Ketamine to facilitate procedures in the “difficult to sedate” patient

We are sometimes called upon to perform procedural sedation for non-intubated patients with a history of being “difficult to sedate.”  A common scenario is a patient with alcoholism who requires an endoscopy or bronchoscopy.  Such patients often respond poorly to a traditional sedation regiment for endoscopy (midazolam and fentanyl), due to cross-tolerance between alcohol and benzodiazepines.

Ketamine monotherapy is a uniquely useful drug for this situation.  Even in a patient with ketamine tolerance, eventually a high enough dose should achieve full dissociation.  As discussed above there is little risk of “overdosing” the patient with ketamine.  This is in distinct contrast to other commonly used agents (e.g. midazolam, fentanyl, propofol), where escalating doses do increase the risk of respiratory complications.

Some pitfalls to using ketamine for procedural sedation

In fairness, the following points should be mentioned:

  1. Bolusing ketamine may cause short and self-limited apnea (~30 seconds). This may be avoided by giving each dose gradually (e.g. 100 mg over a minute).  As with any procedural sedation, the provider should be ready to provide a jaw thrust and a few breaths via a bag-valve mask if needed.
  2. According to textbooks, ketamine causes retention of airway muscle tone. However, I have seen patients with obstructive sleep apnea who develop airway obstruction following ketamine.  This may be managed with basic maneuvers including airway repositioning and a nasopharyngeal airway (note that ketamine doesn't suppress vomiting, so patients who are fully dissociated can still vomit in response to placement of an oropharyngeal airway).
  3. Some individuals who abuse high-dose ketamine could conceivably develop a level of tolerance so great that they wouldn't dissociate even in response to large doses of ketamine (e.g. 10 mg/kg).  I'm not aware of any evidence that this exists, but it might (2).

Thus, giving ketamine isn't entirely foolproof.  However, when titrated with attention to airway and vital signs, it is very safe.

Ketamine tolerance & rapid-sequence intubation

When performing rapid sequence intubation, we generally give the patient a standard dose of sedative (e.g. 2 mg/kg ketamine) with the assumption that this will cause dissociation.  Unfortunately, if this assumption is wrong, then it is possible for a patient to be paralyzed without adequate sedation.  This is problematic regardless of what paralytic is used, but it is especially undesirable with rocuronium (because it is possible for the patient to have an extended period of paralysis with awareness).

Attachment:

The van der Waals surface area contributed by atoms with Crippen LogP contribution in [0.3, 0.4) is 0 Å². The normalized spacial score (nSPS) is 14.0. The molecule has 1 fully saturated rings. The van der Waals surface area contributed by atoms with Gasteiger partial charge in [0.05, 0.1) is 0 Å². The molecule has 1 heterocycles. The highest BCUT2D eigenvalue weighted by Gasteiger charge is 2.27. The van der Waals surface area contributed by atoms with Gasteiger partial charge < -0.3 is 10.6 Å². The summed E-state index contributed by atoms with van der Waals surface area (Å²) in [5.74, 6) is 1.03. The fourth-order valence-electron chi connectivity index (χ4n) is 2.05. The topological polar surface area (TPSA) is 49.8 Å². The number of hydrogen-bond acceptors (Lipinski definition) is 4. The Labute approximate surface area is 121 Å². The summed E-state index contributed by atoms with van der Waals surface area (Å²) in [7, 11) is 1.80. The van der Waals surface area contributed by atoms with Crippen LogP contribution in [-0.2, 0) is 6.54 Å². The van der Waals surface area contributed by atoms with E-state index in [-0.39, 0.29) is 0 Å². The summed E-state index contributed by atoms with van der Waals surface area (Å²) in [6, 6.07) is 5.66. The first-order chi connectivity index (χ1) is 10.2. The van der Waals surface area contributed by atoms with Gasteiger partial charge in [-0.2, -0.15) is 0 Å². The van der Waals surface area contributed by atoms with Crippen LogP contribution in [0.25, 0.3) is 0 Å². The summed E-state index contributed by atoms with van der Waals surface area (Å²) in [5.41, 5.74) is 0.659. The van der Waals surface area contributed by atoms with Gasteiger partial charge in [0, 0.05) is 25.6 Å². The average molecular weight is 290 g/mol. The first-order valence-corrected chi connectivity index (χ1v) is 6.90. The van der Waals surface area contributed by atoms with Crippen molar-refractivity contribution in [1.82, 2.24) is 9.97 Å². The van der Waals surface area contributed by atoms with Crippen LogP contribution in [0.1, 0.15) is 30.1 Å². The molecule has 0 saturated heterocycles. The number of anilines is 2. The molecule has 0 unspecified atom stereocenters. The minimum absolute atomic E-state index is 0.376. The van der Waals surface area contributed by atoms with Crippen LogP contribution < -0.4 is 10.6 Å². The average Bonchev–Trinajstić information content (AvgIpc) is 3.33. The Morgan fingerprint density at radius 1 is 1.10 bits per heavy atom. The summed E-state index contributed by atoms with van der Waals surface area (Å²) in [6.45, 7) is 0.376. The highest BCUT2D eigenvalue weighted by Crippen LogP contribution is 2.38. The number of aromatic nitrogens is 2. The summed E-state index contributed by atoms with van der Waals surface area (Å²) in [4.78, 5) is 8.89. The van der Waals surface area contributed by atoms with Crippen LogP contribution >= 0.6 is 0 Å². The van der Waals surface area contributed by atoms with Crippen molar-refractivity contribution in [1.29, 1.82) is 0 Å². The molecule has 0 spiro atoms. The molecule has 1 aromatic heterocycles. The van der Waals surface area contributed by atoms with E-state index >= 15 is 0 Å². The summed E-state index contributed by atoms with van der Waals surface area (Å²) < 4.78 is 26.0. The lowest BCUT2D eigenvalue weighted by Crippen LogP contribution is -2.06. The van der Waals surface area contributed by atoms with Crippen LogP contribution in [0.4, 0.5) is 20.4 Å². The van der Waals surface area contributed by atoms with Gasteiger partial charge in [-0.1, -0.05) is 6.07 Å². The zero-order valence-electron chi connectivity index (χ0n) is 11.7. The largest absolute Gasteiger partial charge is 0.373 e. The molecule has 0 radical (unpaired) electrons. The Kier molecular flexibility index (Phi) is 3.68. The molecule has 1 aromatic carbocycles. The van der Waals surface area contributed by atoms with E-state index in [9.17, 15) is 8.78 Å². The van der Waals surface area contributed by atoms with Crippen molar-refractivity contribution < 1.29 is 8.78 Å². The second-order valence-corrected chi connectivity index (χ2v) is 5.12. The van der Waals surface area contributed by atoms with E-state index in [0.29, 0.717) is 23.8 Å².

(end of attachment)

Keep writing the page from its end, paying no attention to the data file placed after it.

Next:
There seem to be two main risk factors for awareness during rapid-sequence intubation using ketamine:

  1. History of substance abuse or alcoholism.
  2. Patient has intact mental status prior to intubation (e.g. patients who aren't that severely ill, who are being electively intubated to facilitate a procedure). Most critically ill patients are delirious prior to intubation, which provides some protection from awareness.

For patients with these risk factors, an alternative strategy is needed.  This scenario can generally be managed nicely by a “delayed-sequence intubation“-style approach.  Ketamine may be gradually up-titrated until the patient is dissociated.  After the patient is dissociated, intubation may be performed with confidence that the patient is adequately sedated.  A similar dose of ketamine may be repeated after 30 minutes to maintain sedation if rocuronium was used.

  1. Intramuscular ketamine is 93% bioavailable, so presumably doses of 9-13 mg/kg IM would be equivalent to administration of a similar cumulative dose of IV ketamine in divided doses over several minutes.
  2. The recklessness of substance abusers and plasticity of the human brain almost certainly exceed the courage of physicians. Thus, someone is probably out there somewhere abusing ketamine at doses greater than any physician would have the courage to use.  This level of tolerance (the “super-tolerant” patient), if it exists, is probably exceedingly rare.
Josh Farkas